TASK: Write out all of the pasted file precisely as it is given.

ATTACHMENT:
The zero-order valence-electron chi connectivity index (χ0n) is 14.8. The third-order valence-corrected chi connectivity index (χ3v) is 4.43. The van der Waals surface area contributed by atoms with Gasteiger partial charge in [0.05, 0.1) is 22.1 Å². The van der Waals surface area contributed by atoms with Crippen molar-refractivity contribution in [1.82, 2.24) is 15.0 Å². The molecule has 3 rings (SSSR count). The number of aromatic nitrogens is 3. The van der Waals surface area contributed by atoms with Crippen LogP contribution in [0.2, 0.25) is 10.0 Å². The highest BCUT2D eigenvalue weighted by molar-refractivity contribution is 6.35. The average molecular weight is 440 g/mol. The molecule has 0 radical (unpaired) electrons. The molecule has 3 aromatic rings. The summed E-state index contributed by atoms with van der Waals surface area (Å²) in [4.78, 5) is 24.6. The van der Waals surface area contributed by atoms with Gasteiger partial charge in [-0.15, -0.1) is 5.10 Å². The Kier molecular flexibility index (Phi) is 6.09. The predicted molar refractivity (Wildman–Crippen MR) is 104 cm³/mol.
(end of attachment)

The zero-order valence-electron chi connectivity index (χ0n) is 14.8. The third-order valence-corrected chi connectivity index (χ3v) is 4.43. The van der Waals surface area contributed by atoms with Gasteiger partial charge in [0.05, 0.1) is 22.1 Å². The van der Waals surface area contributed by atoms with Crippen molar-refractivity contribution in [1.82, 2.24) is 15.0 Å². The molecule has 3 rings (SSSR count). The number of aromatic nitrogens is 3. The van der Waals surface area contributed by atoms with Crippen LogP contribution in [0.2, 0.25) is 10.0 Å². The highest BCUT2D eigenvalue weighted by molar-refractivity contribution is 6.35. The average molecular weight is 440 g/mol. The molecule has 0 radical (unpaired) electrons. The molecule has 3 aromatic rings. The summed E-state index contributed by atoms with van der Waals surface area (Å²) in [4.78, 5) is 24.6. The van der Waals surface area contributed by atoms with Gasteiger partial charge in [-0.15, -0.1) is 5.10 Å². The Kier molecular flexibility index (Phi) is 6.09. The predicted molar refractivity (Wildman–Crippen MR) is 104 cm³/mol.